Wednesday, June 30, 2010
Stars in our eyes
The hot, dense surfaces of stars emit light in every part of the visible spectrum, from deep red to violet. The part of the spectrum that is the brightest depends on the star's temperature. Cooler stars appear red (their temperature is the same as the red burner on your stove). The hottest stars appear bluish. Our Sun, with a middling surface temperature of about 6000 degrees C, is brightest in the middle part of the spectrum and appears yellow to the eye.
But all the colors are there, as you see when sunlight is refracted through raindrops and spread out into a rainbow. I love this pic of the solar spectrum, a recent APOD (click to enlarge). A modern spectrograph has spread sunlight out into one long solar "rainbow". Cut the image into 50 thin strips along the horizontal lines and stick them together end to end. That's the "rainbow," stretching across the room and then some.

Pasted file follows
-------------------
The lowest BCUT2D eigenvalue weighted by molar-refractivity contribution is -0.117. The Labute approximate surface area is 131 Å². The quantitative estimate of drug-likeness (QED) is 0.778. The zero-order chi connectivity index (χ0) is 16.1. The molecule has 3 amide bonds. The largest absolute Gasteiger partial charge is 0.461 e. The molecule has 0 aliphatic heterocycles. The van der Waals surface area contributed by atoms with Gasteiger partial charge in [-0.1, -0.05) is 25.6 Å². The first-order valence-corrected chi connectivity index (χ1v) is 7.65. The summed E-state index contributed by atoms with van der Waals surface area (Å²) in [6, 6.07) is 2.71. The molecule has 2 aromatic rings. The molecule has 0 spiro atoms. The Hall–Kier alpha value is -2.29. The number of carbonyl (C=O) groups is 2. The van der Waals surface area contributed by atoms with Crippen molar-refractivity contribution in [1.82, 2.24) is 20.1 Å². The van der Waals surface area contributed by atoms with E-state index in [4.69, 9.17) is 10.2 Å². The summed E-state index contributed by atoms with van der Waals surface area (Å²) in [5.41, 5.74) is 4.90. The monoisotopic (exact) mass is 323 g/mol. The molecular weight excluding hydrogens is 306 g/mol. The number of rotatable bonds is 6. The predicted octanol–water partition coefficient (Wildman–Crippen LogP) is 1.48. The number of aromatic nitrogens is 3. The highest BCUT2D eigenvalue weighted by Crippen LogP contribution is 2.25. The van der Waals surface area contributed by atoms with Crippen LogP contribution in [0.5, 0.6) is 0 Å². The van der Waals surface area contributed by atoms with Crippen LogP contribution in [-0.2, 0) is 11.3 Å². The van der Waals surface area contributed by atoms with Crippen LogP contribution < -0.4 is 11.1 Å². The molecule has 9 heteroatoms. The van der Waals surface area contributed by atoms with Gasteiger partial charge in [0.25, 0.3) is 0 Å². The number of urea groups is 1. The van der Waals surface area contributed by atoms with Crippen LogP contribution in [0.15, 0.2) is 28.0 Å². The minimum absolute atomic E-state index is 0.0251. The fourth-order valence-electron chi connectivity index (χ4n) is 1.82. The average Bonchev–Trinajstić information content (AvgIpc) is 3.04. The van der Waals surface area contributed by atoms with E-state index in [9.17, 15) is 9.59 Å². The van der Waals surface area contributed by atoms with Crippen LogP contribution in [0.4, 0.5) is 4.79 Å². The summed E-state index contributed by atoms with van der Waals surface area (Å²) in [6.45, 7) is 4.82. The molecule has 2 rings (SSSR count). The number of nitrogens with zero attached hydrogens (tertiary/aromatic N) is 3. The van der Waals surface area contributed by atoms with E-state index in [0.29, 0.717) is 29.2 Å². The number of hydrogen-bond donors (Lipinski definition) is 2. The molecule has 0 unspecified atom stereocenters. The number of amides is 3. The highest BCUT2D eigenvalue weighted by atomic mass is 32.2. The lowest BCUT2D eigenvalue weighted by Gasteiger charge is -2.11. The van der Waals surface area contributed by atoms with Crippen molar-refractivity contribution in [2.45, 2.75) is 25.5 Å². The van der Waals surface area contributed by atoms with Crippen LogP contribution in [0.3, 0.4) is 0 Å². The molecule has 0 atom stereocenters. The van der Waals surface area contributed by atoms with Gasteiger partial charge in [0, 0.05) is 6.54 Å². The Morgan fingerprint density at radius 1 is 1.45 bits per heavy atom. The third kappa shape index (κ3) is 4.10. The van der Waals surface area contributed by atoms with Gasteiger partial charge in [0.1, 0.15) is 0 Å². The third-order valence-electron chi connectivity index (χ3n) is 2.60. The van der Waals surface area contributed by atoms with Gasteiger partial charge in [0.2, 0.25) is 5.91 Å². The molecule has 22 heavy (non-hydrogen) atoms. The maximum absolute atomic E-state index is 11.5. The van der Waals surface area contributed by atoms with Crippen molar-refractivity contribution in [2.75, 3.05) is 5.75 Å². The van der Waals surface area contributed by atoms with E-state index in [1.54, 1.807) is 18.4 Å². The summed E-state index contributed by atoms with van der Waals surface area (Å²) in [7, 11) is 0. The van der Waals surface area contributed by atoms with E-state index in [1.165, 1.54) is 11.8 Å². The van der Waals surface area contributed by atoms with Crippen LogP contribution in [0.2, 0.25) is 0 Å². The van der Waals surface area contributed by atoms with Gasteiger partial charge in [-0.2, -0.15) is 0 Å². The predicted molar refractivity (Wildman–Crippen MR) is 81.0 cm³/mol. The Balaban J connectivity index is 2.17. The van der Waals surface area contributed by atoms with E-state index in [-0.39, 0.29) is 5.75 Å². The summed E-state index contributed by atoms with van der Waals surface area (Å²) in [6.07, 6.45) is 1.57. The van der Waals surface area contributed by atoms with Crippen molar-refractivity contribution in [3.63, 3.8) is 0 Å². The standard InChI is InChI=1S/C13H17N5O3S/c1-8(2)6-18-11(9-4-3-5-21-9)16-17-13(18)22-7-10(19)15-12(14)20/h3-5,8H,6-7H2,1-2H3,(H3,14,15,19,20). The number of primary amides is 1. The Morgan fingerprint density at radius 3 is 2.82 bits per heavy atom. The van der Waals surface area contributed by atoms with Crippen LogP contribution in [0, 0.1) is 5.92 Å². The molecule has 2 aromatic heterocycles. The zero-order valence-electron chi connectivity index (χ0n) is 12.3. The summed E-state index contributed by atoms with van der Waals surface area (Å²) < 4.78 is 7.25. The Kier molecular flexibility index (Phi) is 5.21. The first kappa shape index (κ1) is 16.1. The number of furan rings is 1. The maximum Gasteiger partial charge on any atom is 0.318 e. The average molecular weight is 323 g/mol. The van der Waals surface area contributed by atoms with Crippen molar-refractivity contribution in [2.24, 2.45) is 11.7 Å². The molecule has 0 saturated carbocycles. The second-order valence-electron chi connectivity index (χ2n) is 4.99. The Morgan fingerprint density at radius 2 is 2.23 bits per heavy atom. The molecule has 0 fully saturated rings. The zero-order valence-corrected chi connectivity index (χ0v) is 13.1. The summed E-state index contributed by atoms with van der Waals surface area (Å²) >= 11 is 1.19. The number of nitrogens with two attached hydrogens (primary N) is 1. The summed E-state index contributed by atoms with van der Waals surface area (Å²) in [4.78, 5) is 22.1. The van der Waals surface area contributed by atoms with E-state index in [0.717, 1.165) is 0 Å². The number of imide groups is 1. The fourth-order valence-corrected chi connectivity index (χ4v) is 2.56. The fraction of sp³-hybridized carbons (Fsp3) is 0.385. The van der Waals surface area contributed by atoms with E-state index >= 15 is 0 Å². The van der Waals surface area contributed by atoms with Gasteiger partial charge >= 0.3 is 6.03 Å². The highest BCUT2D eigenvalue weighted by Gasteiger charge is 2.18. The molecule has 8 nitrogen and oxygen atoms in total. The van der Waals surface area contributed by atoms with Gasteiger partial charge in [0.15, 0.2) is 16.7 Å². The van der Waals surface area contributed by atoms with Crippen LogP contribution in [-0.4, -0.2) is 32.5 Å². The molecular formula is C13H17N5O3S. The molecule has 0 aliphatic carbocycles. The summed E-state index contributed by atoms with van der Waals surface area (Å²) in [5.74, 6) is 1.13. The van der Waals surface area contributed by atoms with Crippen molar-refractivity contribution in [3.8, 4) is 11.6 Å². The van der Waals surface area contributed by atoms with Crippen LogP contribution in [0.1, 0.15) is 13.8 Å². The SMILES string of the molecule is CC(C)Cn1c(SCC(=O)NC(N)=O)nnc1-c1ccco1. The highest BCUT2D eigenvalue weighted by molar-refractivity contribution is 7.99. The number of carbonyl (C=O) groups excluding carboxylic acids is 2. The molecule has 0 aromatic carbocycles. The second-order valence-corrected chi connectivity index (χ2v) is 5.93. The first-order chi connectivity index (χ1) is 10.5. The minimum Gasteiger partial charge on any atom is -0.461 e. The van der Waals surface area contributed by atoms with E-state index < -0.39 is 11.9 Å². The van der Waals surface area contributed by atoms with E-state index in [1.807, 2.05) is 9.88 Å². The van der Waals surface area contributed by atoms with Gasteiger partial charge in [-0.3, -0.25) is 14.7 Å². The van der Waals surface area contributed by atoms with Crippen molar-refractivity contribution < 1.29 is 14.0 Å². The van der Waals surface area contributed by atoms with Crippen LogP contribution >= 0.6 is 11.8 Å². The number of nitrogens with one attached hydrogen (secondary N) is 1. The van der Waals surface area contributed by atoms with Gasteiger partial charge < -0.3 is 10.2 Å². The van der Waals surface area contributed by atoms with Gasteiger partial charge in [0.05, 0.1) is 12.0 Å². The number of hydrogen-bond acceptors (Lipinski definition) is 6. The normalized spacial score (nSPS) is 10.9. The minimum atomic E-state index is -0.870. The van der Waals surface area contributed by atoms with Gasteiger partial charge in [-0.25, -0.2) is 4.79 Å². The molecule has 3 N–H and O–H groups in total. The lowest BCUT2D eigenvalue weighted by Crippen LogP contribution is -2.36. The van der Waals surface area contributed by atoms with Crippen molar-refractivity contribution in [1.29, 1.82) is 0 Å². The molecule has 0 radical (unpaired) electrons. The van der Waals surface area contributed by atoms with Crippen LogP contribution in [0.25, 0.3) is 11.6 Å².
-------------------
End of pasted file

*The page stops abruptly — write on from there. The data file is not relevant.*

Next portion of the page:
But what are all the dark gaps in the spectrum, those myriad of "lines", some fat, some thin, some dark, some barely visible? These represent absorption of light by gases in the cooler, less dense, atmosphere of the Sun.
And here's the marvelous thing. Every element has its own absorption spectrum, as electrons are bumped up from one energy level to another. Every element has its own absorption "fingerprint." In this solar spectrum all the "fingerprints" are layered on top of one another, like the figerprints on a gun that dozens of people have handled. In spite of the jumble, the very same elements of which the Earth is made are identifiable in the Sun's atmosphere.
Without ever leaving Earth, we know that the entire universe is made of the same 92 naturally-occuring elements as the world I see outside my window. This beautiful solar spectrum is like looking at the shelves in a chemstry lab store room, with each element neatly labeled: hydrogen, helium, lithium, berylium, boron, carbon, nitrogen, oxygen, etc.
Beautiful and wonderful.